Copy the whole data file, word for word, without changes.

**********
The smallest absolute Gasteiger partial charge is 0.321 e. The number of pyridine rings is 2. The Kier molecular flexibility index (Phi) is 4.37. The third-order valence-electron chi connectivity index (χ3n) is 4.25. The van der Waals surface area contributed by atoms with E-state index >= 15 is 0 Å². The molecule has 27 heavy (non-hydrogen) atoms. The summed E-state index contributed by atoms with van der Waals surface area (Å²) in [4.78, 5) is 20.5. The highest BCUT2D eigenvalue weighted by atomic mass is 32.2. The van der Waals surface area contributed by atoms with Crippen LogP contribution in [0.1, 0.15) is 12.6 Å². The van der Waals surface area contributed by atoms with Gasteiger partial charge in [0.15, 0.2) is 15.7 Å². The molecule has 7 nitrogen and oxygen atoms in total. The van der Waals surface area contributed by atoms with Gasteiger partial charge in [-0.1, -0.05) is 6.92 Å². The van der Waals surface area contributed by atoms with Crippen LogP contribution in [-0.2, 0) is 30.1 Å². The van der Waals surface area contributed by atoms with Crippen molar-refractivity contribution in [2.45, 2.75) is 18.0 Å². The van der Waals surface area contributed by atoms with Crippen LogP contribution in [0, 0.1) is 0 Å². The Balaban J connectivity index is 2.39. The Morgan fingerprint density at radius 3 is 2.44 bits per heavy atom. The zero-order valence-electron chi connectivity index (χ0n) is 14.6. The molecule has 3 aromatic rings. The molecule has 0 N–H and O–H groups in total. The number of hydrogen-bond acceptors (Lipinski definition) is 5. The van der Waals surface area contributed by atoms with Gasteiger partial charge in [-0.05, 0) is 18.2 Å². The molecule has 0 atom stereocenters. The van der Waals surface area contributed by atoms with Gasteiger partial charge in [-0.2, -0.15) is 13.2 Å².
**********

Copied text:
The smallest absolute Gasteiger partial charge is 0.321 e. The number of pyridine rings is 2. The Kier molecular flexibility index (Phi) is 4.37. The third-order valence-electron chi connectivity index (χ3n) is 4.25. The van der Waals surface area contributed by atoms with E-state index >= 15 is 0 Å². The molecule has 27 heavy (non-hydrogen) atoms. The summed E-state index contributed by atoms with van der Waals surface area (Å²) in [4.78, 5) is 20.5. The highest BCUT2D eigenvalue weighted by atomic mass is 32.2. The van der Waals surface area contributed by atoms with Crippen LogP contribution in [0.1, 0.15) is 12.6 Å². The van der Waals surface area contributed by atoms with Gasteiger partial charge in [0.15, 0.2) is 15.7 Å². The molecule has 7 nitrogen and oxygen atoms in total. The van der Waals surface area contributed by atoms with Gasteiger partial charge in [-0.1, -0.05) is 6.92 Å². The van der Waals surface area contributed by atoms with Crippen LogP contribution in [-0.2, 0) is 30.1 Å². The van der Waals surface area contributed by atoms with Crippen molar-refractivity contribution in [2.45, 2.75) is 18.0 Å². The van der Waals surface area contributed by atoms with Crippen LogP contribution in [0, 0.1) is 0 Å². The Balaban J connectivity index is 2.39. The Morgan fingerprint density at radius 3 is 2.44 bits per heavy atom. The zero-order valence-electron chi connectivity index (χ0n) is 14.6. The molecule has 3 aromatic rings. The molecule has 0 N–H and O–H groups in total. The number of hydrogen-bond acceptors (Lipinski definition) is 5. The van der Waals surface area contributed by atoms with Gasteiger partial charge in [-0.05, 0) is 18.2 Å². The molecule has 0 atom stereocenters. The van der Waals surface area contributed by atoms with Gasteiger partial charge in [-0.2, -0.15) is 13.2 Å².